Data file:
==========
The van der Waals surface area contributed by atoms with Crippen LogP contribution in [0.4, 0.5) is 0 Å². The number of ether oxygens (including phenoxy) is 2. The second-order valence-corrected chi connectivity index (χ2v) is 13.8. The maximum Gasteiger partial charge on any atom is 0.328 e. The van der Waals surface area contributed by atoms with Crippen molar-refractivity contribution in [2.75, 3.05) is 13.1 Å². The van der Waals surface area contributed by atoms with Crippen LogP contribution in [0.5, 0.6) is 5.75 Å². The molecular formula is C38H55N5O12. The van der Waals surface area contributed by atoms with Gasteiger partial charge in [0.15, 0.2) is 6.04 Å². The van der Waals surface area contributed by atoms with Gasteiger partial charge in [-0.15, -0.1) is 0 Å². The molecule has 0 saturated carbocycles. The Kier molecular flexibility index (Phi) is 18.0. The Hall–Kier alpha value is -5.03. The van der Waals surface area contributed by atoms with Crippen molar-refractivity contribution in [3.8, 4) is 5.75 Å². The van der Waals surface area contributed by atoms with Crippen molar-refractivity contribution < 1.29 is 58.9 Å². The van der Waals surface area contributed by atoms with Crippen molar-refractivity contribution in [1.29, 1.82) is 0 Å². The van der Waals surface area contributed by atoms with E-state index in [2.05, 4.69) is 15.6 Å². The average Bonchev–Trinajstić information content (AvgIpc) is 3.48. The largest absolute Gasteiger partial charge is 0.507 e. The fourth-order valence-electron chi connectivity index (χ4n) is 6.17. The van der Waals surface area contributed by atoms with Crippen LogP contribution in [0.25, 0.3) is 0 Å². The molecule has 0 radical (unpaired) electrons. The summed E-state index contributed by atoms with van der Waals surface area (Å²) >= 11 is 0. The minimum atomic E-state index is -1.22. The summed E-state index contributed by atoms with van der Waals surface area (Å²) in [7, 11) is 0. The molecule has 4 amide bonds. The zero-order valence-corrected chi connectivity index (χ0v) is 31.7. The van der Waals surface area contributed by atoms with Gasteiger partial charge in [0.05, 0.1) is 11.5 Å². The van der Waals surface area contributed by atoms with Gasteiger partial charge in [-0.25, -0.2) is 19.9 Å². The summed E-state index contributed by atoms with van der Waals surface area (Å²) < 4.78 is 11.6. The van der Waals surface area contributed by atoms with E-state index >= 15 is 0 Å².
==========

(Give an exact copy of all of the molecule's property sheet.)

The van der Waals surface area contributed by atoms with Crippen LogP contribution in [0.4, 0.5) is 0 Å². The number of ether oxygens (including phenoxy) is 2. The second-order valence-corrected chi connectivity index (χ2v) is 13.8. The maximum Gasteiger partial charge on any atom is 0.328 e. The van der Waals surface area contributed by atoms with Crippen molar-refractivity contribution in [2.75, 3.05) is 13.1 Å². The van der Waals surface area contributed by atoms with Crippen LogP contribution in [0.5, 0.6) is 5.75 Å². The molecular formula is C38H55N5O12. The van der Waals surface area contributed by atoms with Gasteiger partial charge in [0.15, 0.2) is 6.04 Å². The van der Waals surface area contributed by atoms with Gasteiger partial charge in [-0.15, -0.1) is 0 Å². The molecule has 0 saturated carbocycles. The Kier molecular flexibility index (Phi) is 18.0. The Hall–Kier alpha value is -5.03. The van der Waals surface area contributed by atoms with Crippen molar-refractivity contribution in [3.8, 4) is 5.75 Å². The van der Waals surface area contributed by atoms with Crippen molar-refractivity contribution < 1.29 is 58.9 Å². The van der Waals surface area contributed by atoms with Crippen molar-refractivity contribution in [1.29, 1.82) is 0 Å². The van der Waals surface area contributed by atoms with E-state index in [2.05, 4.69) is 15.6 Å². The average Bonchev–Trinajstić information content (AvgIpc) is 3.48. The largest absolute Gasteiger partial charge is 0.507 e. The fourth-order valence-electron chi connectivity index (χ4n) is 6.17. The van der Waals surface area contributed by atoms with Crippen LogP contribution in [0.25, 0.3) is 0 Å². The molecule has 0 radical (unpaired) electrons. The summed E-state index contributed by atoms with van der Waals surface area (Å²) >= 11 is 0. The minimum atomic E-state index is -1.22. The summed E-state index contributed by atoms with van der Waals surface area (Å²) in [7, 11) is 0. The molecule has 4 amide bonds. The zero-order valence-corrected chi connectivity index (χ0v) is 31.7. The van der Waals surface area contributed by atoms with Gasteiger partial charge in [0.05, 0.1) is 11.5 Å². The van der Waals surface area contributed by atoms with Gasteiger partial charge in [-0.25, -0.2) is 19.9 Å². The summed E-state index contributed by atoms with van der Waals surface area (Å²) < 4.78 is 11.6. The van der Waals surface area contributed by atoms with E-state index >= 15 is 0 Å².